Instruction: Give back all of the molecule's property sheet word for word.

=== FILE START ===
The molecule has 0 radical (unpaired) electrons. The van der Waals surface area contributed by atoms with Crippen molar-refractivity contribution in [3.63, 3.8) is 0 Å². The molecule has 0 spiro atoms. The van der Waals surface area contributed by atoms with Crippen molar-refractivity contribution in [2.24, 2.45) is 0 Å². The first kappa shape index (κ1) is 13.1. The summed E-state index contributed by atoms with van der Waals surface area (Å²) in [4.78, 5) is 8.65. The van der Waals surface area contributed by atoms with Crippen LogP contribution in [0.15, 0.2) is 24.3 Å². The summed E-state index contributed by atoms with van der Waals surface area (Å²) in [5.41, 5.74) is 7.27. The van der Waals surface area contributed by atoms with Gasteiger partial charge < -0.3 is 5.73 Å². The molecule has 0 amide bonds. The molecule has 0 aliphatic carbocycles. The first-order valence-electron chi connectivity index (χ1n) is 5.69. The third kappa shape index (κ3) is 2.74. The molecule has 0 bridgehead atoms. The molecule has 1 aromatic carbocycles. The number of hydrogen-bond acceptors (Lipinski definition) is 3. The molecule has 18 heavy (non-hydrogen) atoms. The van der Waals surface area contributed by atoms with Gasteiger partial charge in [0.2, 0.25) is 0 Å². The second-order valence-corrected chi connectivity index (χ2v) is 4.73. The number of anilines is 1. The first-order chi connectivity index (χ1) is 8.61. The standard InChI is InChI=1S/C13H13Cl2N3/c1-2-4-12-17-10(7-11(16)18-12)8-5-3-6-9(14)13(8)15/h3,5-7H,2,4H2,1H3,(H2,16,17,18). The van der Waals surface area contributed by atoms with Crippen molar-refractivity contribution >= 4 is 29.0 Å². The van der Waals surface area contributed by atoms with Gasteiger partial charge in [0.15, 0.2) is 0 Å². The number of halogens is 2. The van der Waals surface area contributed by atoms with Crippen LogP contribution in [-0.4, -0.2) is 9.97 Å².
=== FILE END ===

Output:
The molecule has 0 radical (unpaired) electrons. The van der Waals surface area contributed by atoms with Crippen molar-refractivity contribution in [3.63, 3.8) is 0 Å². The molecule has 0 spiro atoms. The van der Waals surface area contributed by atoms with Crippen molar-refractivity contribution in [2.24, 2.45) is 0 Å². The first kappa shape index (κ1) is 13.1. The summed E-state index contributed by atoms with van der Waals surface area (Å²) in [4.78, 5) is 8.65. The van der Waals surface area contributed by atoms with Crippen LogP contribution in [0.15, 0.2) is 24.3 Å². The summed E-state index contributed by atoms with van der Waals surface area (Å²) in [5.41, 5.74) is 7.27. The van der Waals surface area contributed by atoms with Gasteiger partial charge < -0.3 is 5.73 Å². The molecule has 0 amide bonds. The molecule has 0 aliphatic carbocycles. The first-order valence-electron chi connectivity index (χ1n) is 5.69. The third kappa shape index (κ3) is 2.74. The molecule has 0 bridgehead atoms. The molecule has 1 aromatic carbocycles. The number of hydrogen-bond acceptors (Lipinski definition) is 3. The molecule has 18 heavy (non-hydrogen) atoms. The van der Waals surface area contributed by atoms with Gasteiger partial charge in [0.2, 0.25) is 0 Å². The second-order valence-corrected chi connectivity index (χ2v) is 4.73. The number of anilines is 1. The first-order chi connectivity index (χ1) is 8.61. The standard InChI is InChI=1S/C13H13Cl2N3/c1-2-4-12-17-10(7-11(16)18-12)8-5-3-6-9(14)13(8)15/h3,5-7H,2,4H2,1H3,(H2,16,17,18). The van der Waals surface area contributed by atoms with Crippen molar-refractivity contribution >= 4 is 29.0 Å². The van der Waals surface area contributed by atoms with Gasteiger partial charge in [0.15, 0.2) is 0 Å². The number of halogens is 2. The van der Waals surface area contributed by atoms with Crippen LogP contribution in [-0.4, -0.2) is 9.97 Å².